Germany’s economy shrinks, fuelling risks of a recession and fears of economic contagion throughout Europe. Unfortunately, central banks have limited resources to reduce the effects of broad-based economic decline.
Failures of the ‘New Normal’
Over the last ten years, economic stagnation has prevailed across Europe. A ‘new normal’ as characterized by low-interest rates and easy monetary policy has done little to spur inflation and stimulate growth. Analysts now fear that if central banks fail to act, the region could face another lost decade.
Markets were jarred again today when investors learned the German economy contracted during the second quarter. GDP figures shrank by -0.1% for the period, down from the +0.4% growth figure posted during the first quarter. Nadia Gharbi of Pictet Asset Management tweeted:
This puts Germany at risk of falling into a recession, which is defined by two consecutive quarters of GDP contraction.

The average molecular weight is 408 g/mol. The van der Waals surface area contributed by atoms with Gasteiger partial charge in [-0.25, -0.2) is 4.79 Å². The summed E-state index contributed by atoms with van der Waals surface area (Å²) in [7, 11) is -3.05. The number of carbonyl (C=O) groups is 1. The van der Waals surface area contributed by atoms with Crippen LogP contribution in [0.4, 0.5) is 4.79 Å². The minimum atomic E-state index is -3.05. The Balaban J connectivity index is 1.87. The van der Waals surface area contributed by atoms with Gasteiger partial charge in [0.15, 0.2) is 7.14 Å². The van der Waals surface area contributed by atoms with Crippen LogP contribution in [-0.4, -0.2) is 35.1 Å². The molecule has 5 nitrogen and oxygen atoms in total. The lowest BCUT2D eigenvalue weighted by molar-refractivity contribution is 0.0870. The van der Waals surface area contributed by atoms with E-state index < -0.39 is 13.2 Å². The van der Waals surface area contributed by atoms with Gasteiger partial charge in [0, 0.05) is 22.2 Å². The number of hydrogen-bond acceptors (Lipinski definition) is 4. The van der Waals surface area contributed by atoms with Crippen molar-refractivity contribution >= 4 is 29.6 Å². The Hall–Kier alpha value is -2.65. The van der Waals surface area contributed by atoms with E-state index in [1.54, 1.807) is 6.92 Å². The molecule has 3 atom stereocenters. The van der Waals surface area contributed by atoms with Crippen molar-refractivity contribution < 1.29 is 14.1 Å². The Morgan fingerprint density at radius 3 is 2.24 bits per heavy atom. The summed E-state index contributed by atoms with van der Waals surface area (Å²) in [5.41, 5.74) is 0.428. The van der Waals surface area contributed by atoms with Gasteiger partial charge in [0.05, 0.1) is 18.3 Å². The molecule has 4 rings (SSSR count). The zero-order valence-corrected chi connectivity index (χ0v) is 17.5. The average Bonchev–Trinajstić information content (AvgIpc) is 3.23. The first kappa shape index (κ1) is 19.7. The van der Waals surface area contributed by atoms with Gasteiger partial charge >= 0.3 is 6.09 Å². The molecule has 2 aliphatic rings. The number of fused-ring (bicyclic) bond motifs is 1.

Germany Contagion Risks Build
Trade war tensions and global uncertainties have weighed on the country’s manufacturing sector and analysts now fear economic weakness in Germany could cause an economic contagion throughout the eurozone. Economist Juan Jose Gil recently told Bloomberg:
Germany is Europe’s locomotive. If Germany catches a cold, other countries get sick.
These fears have been confirmed in the broader GDP data reports, which show that the eurozone economy barely grew during the second quarter of 2019. As Kit Juckes of Societe Generale recently told CNN:
Weaker global trade, a struggling global auto industry, Brexit and China’s economic problems get pretty close to a perfect storm for Germany.
Germany is Europe’s largest economy (and the fourth largest in the world),